Such claims appear to confirm a worrying practice in the country. As ILGA World states in its last December update of the State-Sponsored Homophobia report, State officials have been allegedly organising “conversion therapy” courses aimed at trans women.
“[The Minister’s] statement will increase discrimination, violence and mistreatment of transgender women with impunity by enforcement officers of the Islamic Departments as well as members of the public,” stated Justice for Sisters. “We are already observing questions and concerns over personal security, safety and well-being by transgender persons across the country since the release of the statement”.
Another women rights group, Sisters in Islam, joined the call on Al-Bakri to reconsider his statement. “Enforcement to educate the transgender community back to the right path would only heighten the stigmatisation against them and aggravate the aggression towards them by the public, making them more vulnerable to violence and threats to their lives,” they stated.
Activists also recalled that in his role as mufti, Al-Bakri had worked with the trans community. “Given his engagements with transgender persons, we call for Dr Zulkifli to reflect on his statements and the harm it will cause transgender persons,” added Justice for Sisters. “We recommend that he withdraws his statement to prevent harm against transgender persons”.
More news from Asia
In response to a chemsex rising trend among men who have sex with men in Thailand, testBKK has developed non-judgemental, non-coercive informational resources to reduce drug-associated harm and address HIV prevention.
Singapore’s state-owned broadcaster has apologised after facing backlash on social media and from LGBT groups for a homophobic portrayal of a gay character in a TV show.
India’s Central Government published the draft “Transgender Persons (Protection of Rights Rules, 2020” - but LGBT activists claim that the added rules won’t resolve fears of continued discrimination.
Statement: Although Article 148 is still active and the movement in Sudan aware of the need to continue advocating for decriminalization. Bedayaa Organization see the passing laws and amendments is a great step towards reforming the justice system in Sudan. pic.twitter.com/Gj7HXtir18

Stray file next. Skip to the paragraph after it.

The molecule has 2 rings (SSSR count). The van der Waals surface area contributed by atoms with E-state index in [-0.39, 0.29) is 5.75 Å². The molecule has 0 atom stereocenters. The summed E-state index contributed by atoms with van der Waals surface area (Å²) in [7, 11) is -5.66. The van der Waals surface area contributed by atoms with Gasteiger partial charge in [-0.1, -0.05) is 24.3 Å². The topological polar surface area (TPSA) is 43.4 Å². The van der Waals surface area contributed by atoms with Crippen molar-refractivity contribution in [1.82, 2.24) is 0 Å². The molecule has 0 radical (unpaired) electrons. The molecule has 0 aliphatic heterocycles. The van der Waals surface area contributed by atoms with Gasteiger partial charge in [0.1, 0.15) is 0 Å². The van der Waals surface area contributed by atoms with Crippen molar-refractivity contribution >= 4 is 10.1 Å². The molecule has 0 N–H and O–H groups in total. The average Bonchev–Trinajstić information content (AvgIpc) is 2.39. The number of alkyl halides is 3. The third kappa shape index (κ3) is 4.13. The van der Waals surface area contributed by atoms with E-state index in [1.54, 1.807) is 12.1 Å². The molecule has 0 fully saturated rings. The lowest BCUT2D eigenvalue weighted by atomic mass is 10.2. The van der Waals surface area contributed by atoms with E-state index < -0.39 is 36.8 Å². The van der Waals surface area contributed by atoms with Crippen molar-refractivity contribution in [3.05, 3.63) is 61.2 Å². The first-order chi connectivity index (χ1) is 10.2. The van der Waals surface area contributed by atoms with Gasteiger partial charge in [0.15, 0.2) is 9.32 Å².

Sudan abolishes flogging and death penalty for adult consensual same-sex relations
[trigger warning: this article touches sensitive subjects] A recent reform to the justice system in Sudan abolished flogging and death penalty for adult consensual same-sex activities, rights group Bedayaa Organization announced in a statement.
Among other reforms, the amendment to article 148 of the 1991 Penal Code removed the wording “with shipping a hundred lashes” from the first and second paragraphs and “death” from the third, adding imprisonment for up to seven years to the second paragraph. According to ILGA World’s State-Sponsored Homophobia, section 148 of the Sudanese Penal Code punished anyone who was convicted of “sodomy” three times with death or life imprisonment.
The recent revisions of the justice system aimed to tackle a number of issues: they added a law criminalising female genital mutilation, and removed penalties for apostasy, crimes of freedom of belief and thoughts, and the death penalty for children and persons over the age of 70.
“Although Article 148 is still active, the queer movement in Sudan is fully aware of the importance of its continued and dedicated work to advocate for decriminalization”, Bedayaa Organization wrote. “[We consider] passing these laws and amendments as a great step toward reforming the justice system in Sudan; this would pave the path for new amendments for change. As ‘Freedom, Peace and Justice’ was and will remain the slogan of the Sudan Revolution, justice will not exist without institutions that apply the role of law on the basis of freedom and equality.”
Advocacy groups have launched a campaign in South Africa focused on helping “conversion therapy” survivors. Despite being rejected by the Psychological Society of South Africa, such harmful practices are still legal in the country and used by certain therapists.
The Feminist Republik published Dzuwa!, a new magazine exploring self and collective care for African women, trans and gender non-conforming human rights defenders and their communities.
Latina America and the Caribbean
Bolivia takes steps towards recognising same-sex couples